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What are the key ingredients for open innovation success?

Open innovation has become a mainstay in the food and beverage industry over the past decade – and companies have learned a lot of lessons in the process, sometimes the hard way.

Rahul Shinde is Global Director of Open Innovation and Strategic Partnerships at Naturex, part of Givaudan, and has broad knowledge of working with start-ups, as well as earlier experience being part of a start-up himself. He said the open innovation program at Naturex helped it stay ahead of the curve in a rapidly changing industry.

“Open innovation began as companies outsourced some of their development efforts due to increasing external capabilities or high mobility of skilled labor,” he said. “But it quickly morphed into more of a collaborative approach where emerging technologies are sourced via universities, start-ups and other companies better suited to develop the technology and know-how.
 

“With the explosion in Venture Capital (VC) funding, it became obvious that open innovation partnerships can be a viable way to source innovation and growth for big companies while supporting and enhancing the ecosystem. It’s almost like a chain reaction initiated by the start-ups and enabled by VCs and big corporations.”

Forging partnerships with start-ups

Some expensive acquisitions from major companies helped trigger wider acceptance of open innovation as a concept, Shinde said.

Coca-Cola, for instance, bought Glaceau Vitaminwater for $4.1 billion in 2007, and in 2015, it acquired a 16.7% share of Monster Beverage Company for $2.15 billion. Coca-Cola launched an open innovation program in 2010 and forged partnerships with start-ups in emerging categories like coconut water and tea, which enabled it to be part of these trends early on. Shinde said this approach cost less and created more value for both companies.

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“Large companies are realising that a lot of the big ideas are coming from outside, and that they are better suited to start working with the start-ups earlier in their development cycles for long term success,” he said.

Matching consumer demand

While open innovation projects have the potential to accelerate new product development, Shinde warns that consumers have their own pace for experimentation. He gives the example of Quirky, a California-based company that aimed to connect inventors with relevant partners to bring new products to market in three to six months. Normally, NPD can take closer to two or three years. However, the company went bankrupt in 2015.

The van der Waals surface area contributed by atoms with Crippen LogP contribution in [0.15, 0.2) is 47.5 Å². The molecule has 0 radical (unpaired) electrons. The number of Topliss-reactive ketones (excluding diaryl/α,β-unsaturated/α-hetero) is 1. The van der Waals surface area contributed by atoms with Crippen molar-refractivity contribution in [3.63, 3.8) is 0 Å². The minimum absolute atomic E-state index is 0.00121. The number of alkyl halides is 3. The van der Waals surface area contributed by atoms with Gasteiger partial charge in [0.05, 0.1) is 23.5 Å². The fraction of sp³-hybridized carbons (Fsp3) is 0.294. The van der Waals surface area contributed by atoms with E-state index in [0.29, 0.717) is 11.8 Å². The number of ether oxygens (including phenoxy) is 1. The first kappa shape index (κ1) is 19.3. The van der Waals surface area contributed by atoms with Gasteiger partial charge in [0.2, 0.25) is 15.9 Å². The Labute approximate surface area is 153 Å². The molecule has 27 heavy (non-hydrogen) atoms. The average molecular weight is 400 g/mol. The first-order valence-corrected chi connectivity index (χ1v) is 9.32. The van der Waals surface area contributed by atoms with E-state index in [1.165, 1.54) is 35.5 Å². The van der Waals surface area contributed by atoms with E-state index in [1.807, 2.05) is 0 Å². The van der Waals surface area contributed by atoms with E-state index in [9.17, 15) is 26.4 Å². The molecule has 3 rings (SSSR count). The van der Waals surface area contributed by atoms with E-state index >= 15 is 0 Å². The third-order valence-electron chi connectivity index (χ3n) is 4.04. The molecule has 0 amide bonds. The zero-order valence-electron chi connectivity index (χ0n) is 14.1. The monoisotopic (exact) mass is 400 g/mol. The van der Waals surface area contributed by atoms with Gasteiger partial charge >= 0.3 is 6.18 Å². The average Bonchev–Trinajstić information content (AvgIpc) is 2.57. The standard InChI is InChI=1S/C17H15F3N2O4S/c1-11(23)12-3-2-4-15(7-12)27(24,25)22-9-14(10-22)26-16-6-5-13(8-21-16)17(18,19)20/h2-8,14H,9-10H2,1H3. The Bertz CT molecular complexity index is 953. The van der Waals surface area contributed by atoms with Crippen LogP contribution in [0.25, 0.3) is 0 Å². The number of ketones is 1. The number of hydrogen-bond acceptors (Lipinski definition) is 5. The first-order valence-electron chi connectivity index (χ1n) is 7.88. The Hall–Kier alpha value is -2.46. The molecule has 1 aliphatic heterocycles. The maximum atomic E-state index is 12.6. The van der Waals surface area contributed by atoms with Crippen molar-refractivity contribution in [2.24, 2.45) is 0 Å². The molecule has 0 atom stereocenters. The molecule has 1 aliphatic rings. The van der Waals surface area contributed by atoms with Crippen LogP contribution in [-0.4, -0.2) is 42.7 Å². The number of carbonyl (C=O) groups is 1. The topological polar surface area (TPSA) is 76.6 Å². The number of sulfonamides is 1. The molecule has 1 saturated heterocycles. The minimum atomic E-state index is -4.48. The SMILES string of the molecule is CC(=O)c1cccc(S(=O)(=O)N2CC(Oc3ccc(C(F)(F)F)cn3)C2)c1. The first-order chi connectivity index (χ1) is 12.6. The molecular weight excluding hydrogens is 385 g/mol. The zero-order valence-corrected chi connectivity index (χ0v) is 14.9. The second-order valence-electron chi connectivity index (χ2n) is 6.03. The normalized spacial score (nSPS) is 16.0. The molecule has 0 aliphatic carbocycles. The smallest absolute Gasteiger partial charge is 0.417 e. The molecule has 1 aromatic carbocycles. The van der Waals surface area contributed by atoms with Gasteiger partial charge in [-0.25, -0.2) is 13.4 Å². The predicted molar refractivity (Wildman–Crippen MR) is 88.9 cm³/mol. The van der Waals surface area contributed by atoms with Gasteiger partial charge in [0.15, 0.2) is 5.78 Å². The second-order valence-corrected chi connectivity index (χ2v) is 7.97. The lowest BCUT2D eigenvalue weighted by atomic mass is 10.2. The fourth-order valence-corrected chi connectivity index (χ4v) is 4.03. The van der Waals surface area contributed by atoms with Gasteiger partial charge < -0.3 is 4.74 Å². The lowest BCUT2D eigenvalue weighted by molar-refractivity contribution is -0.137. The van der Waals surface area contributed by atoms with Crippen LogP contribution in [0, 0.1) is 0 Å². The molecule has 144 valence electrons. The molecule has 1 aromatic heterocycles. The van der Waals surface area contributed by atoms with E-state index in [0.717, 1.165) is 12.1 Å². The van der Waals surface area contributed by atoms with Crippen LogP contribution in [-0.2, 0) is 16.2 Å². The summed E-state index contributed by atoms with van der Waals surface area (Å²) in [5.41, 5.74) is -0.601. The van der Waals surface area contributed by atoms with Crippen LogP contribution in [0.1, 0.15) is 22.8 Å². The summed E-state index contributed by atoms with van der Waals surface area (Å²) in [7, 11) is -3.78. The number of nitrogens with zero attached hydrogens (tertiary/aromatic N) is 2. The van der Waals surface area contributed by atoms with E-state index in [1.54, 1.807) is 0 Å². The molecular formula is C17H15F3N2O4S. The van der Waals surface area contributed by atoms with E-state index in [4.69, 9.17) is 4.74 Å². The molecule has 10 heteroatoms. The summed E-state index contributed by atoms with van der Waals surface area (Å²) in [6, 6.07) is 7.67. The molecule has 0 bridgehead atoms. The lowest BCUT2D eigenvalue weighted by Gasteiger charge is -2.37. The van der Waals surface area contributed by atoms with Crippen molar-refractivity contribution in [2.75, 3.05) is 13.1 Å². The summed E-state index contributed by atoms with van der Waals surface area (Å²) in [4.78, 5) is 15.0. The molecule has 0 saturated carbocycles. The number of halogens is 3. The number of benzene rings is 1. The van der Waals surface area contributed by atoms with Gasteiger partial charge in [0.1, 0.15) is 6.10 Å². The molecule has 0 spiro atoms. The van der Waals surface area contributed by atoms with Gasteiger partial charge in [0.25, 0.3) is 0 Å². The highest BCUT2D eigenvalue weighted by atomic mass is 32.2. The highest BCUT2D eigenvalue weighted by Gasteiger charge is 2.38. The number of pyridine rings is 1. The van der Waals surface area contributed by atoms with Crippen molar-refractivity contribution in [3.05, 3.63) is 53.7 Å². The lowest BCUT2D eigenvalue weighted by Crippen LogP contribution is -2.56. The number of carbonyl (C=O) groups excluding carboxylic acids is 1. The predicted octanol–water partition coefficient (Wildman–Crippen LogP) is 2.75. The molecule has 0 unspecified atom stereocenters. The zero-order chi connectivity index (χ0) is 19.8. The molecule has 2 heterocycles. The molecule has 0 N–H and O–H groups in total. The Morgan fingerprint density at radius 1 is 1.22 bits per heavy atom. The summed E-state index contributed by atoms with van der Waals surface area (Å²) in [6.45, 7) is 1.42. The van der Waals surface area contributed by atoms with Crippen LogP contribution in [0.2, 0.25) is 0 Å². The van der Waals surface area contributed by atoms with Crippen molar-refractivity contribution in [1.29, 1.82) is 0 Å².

“They launched product after product and failed to realize that consumers’ appetite for experimentation in mass categories and home tools and appliances is limited,” Shinde said.  “Their development costs continued to rise and new products that were supposed to move off the shelf at a rapid pace did not. This caused the company to crumble.”

Quirky has since reinvented itself with new ownership and a new business model.

Regulatory know-how: Challenge or opportunity?

From a food ingredients perspective, regulation must be a top consideration for any entrepreneur, and it can be daunting. Shinde suggests that this is where partnering with a larger company can create an opportunity, speeding the route to market ahead of potential rivals who will face the same regulatory hurdles.

“It’s food at the end of the day, and you have to follow the regulations properly or you will quickly go out of business,” he said. “As a start-up you probably won’t have the regulatory expertise. But, large companies like Givaudan do. So, you can look at this as a hurdle or as an opportunity. If you look at it as an opportunity you can leverage the partnership to get a head start towards building a sustainable business.”

Collaborate, don’t dictate

For food ingredient start-ups seeking partnerships, there are plenty of other advantages of collaborating with a large company, including access to expertise and new sales channels.

“It is important for small companies to play a role in the sales process, even if the partnership is simply about a larger company using their ingredient in a new concept or application.
 

But you don’t just hand over your product and expect them to sell it or use it – you have to be present yourself too. At the same time, start-ups might feel the need to control the process. That creates a general lack of trust. You have to strike a balance. Approach the engagement through the lens of collaboration and learning.”

Shinde added:

“Keep it simple at the end of the day. Enjoy the process of creating an innovative product collaboratively, and success will follow.”

TAGS: Startups
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